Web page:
You Can Run, But You Can’t Hide

17 11 2009

We’ve been playing, working and living on the internet more or less for 15 years now. And you know what? It never ceases to amaze me how fear still runs rampant. Now it’s normal for people to fear the unknown. It upsets the apple cart and thrusts people into virgin territory. But we’ve been trodding this territory for a long time, and I just don’t understand why people have yet to shake this fear.

I’m talking about privacy. You know, that irrational fear that you have left the front door unlocked and unwittingly purchased a billboard with explicit directions to your house.

So why is it that people still fear for their privacy on the internet? It’s not exactly like we led private lives before we all went online. If you knew where to look back in the Stone Age, you could still get everything you want. Marriage licenses. Birth certificates. Property appraisals. All public record.

Furthermore, every time we step outside that front door, we leave privacy in the living room and become Public Man. Nothing we say or do is sacred in the public arena, and if you don’t want to be seen (or, worse yet, photographed) wearing that hideous outfit, you’d better not wear it.

And so I have a message for those who fear their lack of privacy online: Get over it. You’ve always had some degree of “invaded privacy.”

But I will concede that there are significant differences today. You see, our privacy is directly correlated with how much information we willingly make available. It’s just that it is so much easier today for others to access that information.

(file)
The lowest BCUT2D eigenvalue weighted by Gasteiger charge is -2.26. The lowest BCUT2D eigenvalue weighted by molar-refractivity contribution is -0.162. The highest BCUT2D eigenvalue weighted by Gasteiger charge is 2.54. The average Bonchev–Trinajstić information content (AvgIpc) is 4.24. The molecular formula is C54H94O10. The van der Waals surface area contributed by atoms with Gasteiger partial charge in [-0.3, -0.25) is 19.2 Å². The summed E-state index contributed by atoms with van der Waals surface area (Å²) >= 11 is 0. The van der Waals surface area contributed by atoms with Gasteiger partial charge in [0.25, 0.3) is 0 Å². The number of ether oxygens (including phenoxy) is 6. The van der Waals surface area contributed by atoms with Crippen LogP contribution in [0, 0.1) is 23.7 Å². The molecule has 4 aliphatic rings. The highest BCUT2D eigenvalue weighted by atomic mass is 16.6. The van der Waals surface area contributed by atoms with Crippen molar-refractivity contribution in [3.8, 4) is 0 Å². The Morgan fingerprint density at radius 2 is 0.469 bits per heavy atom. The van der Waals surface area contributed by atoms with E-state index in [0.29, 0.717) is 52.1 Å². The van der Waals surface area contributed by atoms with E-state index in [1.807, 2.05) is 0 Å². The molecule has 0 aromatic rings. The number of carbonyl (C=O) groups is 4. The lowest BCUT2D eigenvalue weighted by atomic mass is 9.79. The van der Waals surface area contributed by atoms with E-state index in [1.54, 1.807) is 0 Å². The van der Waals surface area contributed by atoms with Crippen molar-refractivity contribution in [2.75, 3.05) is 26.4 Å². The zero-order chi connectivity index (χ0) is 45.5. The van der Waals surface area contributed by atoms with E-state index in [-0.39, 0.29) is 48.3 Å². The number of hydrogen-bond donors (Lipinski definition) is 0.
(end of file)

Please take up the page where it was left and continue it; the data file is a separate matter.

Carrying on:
Webcams. Search engines. Property listings (like Satellite imagery of our property. Social networking sites whose posts will just never go away.

Those are the kinds of things that sensationalists love to pick on. Oooh…someone could be plotting to break into your house. They’ve got an aerial view, they know your house is worth a few hundred thousand (thereby implying some degree of wealth), and you just tweeted that you’re having dinner with a business client at Zen 721 in downtown Amarillo.

Guess what? Any enterprising thief could have figured that out in the old days by simply casing your joint and watching your comings and goings. If they see you leaving for the evening in a suit, it’s a safe bet you’ve got something important going on. And that there’s a pretty sizable window of time for doing a little breaking and entering.

Herein lies the rub: We are still in control of what information about us is available publicly. While we cannot necessarily control the methods of availability, we still control the content. Don’t want perverts stealing pictures of your kids? Don’t put them on Flickr. Don’t want people to know you’re on vacation for two weeks? Skip the Facebook and Twitter updates. Don’t want people to know your likes and dislikes? Don’t broadcast them on Yelp. Don’t want someone to get your bank account information? Install a secure wireless network and use antivirus software.

I admit that the internet has made it all too easy for prying eyes to access our lives, but we must also admit that much of what is available is of our own volition. Some of that information is public record anyway, while the rest is the result of us willingly blabbing every minute detail of our otherwise boring lives.

It’s time for us to assume some personal responsibility for our online actions.If you want privacy, then it’s time to quit tweeting, yelping and facebooking. Get rid of your vanity web site, and unhitch from LinkedIn. Don’t post your thoughts to GoogleGroups (those are archived, you know), and stay away from online forums. Lock down your home computer network and keep the neighbors and drive-by thieves out of your files.

Because to do anything less is really no different from leaving the light on and the door open. You may as well bake some cookies and leave them a note. Just be sure to tweet when you’re on your way home.

Dr “It’s Up To You” Gerlich



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